Of course, there are some downsides to covering the tray, if large items and large pets need to be transported regularly, the Rogue isn’t the best choice – city focus, remember!
The interior mirrors that of the Rugged X, standard equipment includes leather seat trim, a leather-wrapped steering wheel that is much nicer to hold, heated front seats, climate control air conditioning, rear vents, carpet and a bespoke instrument cluster with white illumination and orange needles.
Taking the time to design and install the new instrument cluster has been well worth the effort, the orange needles on the white background looks exceptionally crisp and adds a little panache to the cabin. It’s the little things.
The cluster draws attention as it’s a rare splash of colour in what is a dark interior. While Toyota doesn’t have a history of flamboyant cabins, it wouldn’t hurt to have some contrast.
Another point worth noting is the infotainment system. It’s easy to operate, but the processing speeds are not as fast as the systems used by competitors.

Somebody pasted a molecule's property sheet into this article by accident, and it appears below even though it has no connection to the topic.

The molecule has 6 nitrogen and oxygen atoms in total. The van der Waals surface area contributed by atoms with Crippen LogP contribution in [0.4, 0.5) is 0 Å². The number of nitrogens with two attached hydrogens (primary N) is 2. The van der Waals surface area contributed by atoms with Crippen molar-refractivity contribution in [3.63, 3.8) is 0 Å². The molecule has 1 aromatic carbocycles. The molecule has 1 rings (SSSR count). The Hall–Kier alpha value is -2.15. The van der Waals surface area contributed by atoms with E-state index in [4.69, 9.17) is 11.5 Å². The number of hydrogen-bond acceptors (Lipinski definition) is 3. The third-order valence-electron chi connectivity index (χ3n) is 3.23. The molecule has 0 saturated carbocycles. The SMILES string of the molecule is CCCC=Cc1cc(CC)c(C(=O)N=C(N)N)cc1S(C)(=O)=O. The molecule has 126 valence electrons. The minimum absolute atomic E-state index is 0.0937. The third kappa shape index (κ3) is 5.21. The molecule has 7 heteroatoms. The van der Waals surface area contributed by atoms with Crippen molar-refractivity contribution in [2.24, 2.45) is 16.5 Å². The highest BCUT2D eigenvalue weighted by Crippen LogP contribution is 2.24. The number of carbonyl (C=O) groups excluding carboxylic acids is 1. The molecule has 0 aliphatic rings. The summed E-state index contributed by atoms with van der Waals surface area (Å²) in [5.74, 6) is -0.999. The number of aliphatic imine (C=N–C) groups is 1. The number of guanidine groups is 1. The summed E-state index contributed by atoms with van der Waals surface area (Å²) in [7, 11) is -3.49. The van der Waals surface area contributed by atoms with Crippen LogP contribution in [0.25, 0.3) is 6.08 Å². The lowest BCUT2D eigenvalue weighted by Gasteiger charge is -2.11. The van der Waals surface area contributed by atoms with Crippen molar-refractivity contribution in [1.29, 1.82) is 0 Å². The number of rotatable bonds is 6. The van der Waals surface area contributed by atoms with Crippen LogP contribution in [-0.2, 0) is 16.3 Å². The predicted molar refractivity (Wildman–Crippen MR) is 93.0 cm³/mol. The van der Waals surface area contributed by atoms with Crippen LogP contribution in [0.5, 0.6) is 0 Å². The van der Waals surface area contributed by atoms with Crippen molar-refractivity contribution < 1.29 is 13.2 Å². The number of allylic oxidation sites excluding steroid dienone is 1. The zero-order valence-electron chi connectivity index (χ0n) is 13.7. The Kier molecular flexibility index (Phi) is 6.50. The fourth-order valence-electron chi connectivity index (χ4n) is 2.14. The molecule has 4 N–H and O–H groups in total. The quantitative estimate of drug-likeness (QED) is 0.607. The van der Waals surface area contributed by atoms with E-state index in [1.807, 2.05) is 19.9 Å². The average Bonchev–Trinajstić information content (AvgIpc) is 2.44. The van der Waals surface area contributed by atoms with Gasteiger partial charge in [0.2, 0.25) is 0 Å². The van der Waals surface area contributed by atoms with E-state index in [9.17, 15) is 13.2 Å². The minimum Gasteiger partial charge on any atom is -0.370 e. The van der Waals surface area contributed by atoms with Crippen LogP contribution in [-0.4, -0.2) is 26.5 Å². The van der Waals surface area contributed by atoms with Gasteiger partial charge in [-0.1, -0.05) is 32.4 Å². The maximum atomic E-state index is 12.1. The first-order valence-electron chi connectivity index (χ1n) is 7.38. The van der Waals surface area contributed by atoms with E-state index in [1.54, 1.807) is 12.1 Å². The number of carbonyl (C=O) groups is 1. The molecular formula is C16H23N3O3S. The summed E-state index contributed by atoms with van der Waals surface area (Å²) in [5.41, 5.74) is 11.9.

Family buyers with teenagers will lament the absence of rear USB charging point, something that is available in the significantly cheaper D-Max.
Getting on with the drive, the Rogue uses the same 2.8-litre four-cylinder turbo-diesel from the wider HiLux range. It delivers 130kW and 450Nm, the latter is available from only 1600rpm. The Rogue is an automatic only proposition, in this case, it’s Toyota’s six-speed unit.
Like all HiLux models, it gets around without any issues. The steering is beautifully weighted for a ute aiming to woo the townies. The biggest issue when driving through town is the 12.6m turning circle, it can be annoying.
Turning circle aside, the Rogue is much nicer to drive than other HiLux models. It’s not as high, the Rogue’s ground clearance is only 216mm meaning it isn’t as susceptible to bounce as the taller variants. It also makes entry and egress a more dignified experience. For context, the Rugged X has 251mm of ground clearance and the standard SR5 has 279mm. It makes a difference on country roads.
Reducing the centre of gravity will reduce the types of terrain the Rogue can conquer, however, it will still handle recreational off-road use without any problems.
Buyers who need to tow are covered, Toyota has fitted a tow pack that includes the towbar, towball, tongue and a seven-pin flat trailer wiring harness. The Rogue is rated to pull 3200kg.